Things have changed a lot since 1989. Organic produce, well it's everywhere. It's in our markets and in our news. Have you heard of the "dirty dozen" list? The list of fruits and vegetables that have the highest pesticide exposure. I even have an app for my iPhone which keeps the list handy for when I struggle with is "local and seasonal" better than "organic from who knows where".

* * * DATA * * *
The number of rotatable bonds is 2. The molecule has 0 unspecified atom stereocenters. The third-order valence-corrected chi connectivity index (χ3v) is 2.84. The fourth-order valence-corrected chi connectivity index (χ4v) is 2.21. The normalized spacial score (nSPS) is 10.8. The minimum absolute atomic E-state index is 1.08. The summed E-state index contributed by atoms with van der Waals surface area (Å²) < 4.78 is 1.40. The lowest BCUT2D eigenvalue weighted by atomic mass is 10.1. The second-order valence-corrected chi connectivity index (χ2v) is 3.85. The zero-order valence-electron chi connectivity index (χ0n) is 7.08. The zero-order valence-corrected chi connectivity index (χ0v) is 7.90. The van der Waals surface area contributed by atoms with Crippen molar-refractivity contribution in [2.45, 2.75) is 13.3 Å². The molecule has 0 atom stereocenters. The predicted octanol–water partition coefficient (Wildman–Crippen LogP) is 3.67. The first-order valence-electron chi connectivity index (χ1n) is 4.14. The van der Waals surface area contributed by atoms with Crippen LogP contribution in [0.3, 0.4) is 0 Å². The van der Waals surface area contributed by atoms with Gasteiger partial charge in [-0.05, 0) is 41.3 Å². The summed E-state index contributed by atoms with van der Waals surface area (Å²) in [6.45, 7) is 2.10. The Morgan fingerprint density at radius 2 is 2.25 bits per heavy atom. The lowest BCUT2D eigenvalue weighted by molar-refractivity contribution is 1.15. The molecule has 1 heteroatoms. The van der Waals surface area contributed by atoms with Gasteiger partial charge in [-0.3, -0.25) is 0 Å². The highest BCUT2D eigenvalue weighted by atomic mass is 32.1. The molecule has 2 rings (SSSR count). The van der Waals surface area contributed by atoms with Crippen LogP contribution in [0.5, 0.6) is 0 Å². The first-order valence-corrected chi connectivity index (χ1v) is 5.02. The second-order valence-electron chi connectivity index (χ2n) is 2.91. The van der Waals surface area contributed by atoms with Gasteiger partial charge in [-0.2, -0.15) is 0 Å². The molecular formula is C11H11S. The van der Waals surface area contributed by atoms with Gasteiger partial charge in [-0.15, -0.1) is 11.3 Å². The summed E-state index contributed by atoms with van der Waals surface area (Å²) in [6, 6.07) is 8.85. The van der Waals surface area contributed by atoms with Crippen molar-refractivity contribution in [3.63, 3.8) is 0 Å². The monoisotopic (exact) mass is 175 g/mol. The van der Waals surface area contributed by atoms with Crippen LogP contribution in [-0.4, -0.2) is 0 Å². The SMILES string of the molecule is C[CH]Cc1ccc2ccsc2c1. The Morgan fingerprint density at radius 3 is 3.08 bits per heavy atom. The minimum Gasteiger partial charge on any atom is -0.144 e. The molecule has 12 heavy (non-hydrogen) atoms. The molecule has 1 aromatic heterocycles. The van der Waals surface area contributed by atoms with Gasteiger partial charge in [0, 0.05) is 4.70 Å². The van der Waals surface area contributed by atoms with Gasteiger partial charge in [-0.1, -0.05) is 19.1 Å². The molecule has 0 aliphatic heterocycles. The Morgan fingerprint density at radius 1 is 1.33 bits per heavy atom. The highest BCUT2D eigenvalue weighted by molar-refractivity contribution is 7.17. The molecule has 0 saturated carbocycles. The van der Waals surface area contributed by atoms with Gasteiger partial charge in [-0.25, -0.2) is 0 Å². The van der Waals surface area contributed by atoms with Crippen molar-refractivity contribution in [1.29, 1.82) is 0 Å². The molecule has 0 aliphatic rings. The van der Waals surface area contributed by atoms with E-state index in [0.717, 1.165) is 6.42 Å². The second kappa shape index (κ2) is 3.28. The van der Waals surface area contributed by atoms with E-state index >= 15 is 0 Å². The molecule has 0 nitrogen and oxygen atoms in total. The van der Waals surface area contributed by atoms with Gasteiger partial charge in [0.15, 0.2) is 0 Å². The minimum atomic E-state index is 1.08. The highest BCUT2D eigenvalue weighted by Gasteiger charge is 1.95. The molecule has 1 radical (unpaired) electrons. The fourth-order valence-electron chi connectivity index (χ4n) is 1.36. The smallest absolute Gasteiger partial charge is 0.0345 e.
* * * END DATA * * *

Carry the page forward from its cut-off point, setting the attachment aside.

Today, I was catching up with one of my favorite blogs called The Garden Professors (it's for plant geeks, and I know most of you are way too cool for that.) It's written by several college professors, all quite respected in the horticulture world, one of whom is particularly known for debunking gardening myths. Imagine my confusion when I read his summary of a fairly recent scholarly work regarding pesticide exposure (or lack thereof) on conventional produce. Is it possible that conventional produce is not quite as bad as we have been led to believe?  The study seems to suggest that the pesticide levels on conventional produce are so negligible that it poses little or no risk to consumers.  Have the marketing geniuses behind the list (Environmental Working Group) made us afraid of our own shadow? Or is this newer research flawed or sponsored by an organization that has something to gain?  Lots of questions for the idea that "organic is better".  Here's the referenced study from the Journal of Toxicology.